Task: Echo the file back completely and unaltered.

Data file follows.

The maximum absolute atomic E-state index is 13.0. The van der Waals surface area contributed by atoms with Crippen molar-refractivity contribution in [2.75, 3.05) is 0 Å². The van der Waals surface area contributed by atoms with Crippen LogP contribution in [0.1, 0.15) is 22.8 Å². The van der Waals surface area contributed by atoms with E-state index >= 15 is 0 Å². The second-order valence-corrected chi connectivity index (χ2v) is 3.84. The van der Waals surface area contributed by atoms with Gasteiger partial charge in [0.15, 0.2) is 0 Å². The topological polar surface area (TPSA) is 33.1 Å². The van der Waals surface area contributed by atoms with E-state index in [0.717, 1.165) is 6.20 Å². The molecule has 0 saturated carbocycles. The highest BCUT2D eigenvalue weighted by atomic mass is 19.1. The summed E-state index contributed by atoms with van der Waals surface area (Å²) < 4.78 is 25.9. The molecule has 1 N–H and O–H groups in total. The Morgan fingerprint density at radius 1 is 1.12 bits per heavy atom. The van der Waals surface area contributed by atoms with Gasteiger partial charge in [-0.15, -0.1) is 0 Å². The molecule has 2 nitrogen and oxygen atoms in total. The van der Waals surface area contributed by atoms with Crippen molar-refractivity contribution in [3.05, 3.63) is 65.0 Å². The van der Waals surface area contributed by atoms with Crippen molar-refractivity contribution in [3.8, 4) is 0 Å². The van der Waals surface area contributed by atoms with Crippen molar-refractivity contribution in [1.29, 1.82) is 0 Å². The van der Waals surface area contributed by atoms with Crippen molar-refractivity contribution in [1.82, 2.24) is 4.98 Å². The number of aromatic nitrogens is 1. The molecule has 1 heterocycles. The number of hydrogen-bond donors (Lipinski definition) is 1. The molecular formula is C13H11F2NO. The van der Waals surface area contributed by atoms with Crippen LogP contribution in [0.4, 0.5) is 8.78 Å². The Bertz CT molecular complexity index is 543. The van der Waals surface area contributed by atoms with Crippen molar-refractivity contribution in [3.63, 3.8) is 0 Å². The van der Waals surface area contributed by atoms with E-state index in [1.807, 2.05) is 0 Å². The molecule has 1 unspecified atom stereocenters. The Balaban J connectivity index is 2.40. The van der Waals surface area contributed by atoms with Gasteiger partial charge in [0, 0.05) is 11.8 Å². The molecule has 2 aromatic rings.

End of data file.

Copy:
The maximum absolute atomic E-state index is 13.0. The van der Waals surface area contributed by atoms with Crippen molar-refractivity contribution in [2.75, 3.05) is 0 Å². The van der Waals surface area contributed by atoms with Crippen LogP contribution in [0.1, 0.15) is 22.8 Å². The van der Waals surface area contributed by atoms with E-state index >= 15 is 0 Å². The second-order valence-corrected chi connectivity index (χ2v) is 3.84. The van der Waals surface area contributed by atoms with Gasteiger partial charge in [0.15, 0.2) is 0 Å². The topological polar surface area (TPSA) is 33.1 Å². The van der Waals surface area contributed by atoms with E-state index in [0.717, 1.165) is 6.20 Å². The molecule has 0 saturated carbocycles. The highest BCUT2D eigenvalue weighted by atomic mass is 19.1. The summed E-state index contributed by atoms with van der Waals surface area (Å²) < 4.78 is 25.9. The molecule has 1 N–H and O–H groups in total. The Morgan fingerprint density at radius 1 is 1.12 bits per heavy atom. The van der Waals surface area contributed by atoms with Gasteiger partial charge in [-0.15, -0.1) is 0 Å². The molecule has 2 nitrogen and oxygen atoms in total. The van der Waals surface area contributed by atoms with Crippen molar-refractivity contribution in [3.05, 3.63) is 65.0 Å². The van der Waals surface area contributed by atoms with Crippen molar-refractivity contribution in [3.8, 4) is 0 Å². The van der Waals surface area contributed by atoms with Crippen molar-refractivity contribution in [1.29, 1.82) is 0 Å². The van der Waals surface area contributed by atoms with Crippen molar-refractivity contribution in [1.82, 2.24) is 4.98 Å². The number of aromatic nitrogens is 1. The molecule has 1 heterocycles. The number of hydrogen-bond donors (Lipinski definition) is 1. The molecular formula is C13H11F2NO. The van der Waals surface area contributed by atoms with Crippen LogP contribution in [0.4, 0.5) is 8.78 Å². The Bertz CT molecular complexity index is 543. The van der Waals surface area contributed by atoms with Crippen molar-refractivity contribution in [3.63, 3.8) is 0 Å². The van der Waals surface area contributed by atoms with E-state index in [1.807, 2.05) is 0 Å². The molecule has 1 unspecified atom stereocenters. The Balaban J connectivity index is 2.40. The van der Waals surface area contributed by atoms with Gasteiger partial charge in [0, 0.05) is 11.8 Å². The molecule has 2 aromatic rings.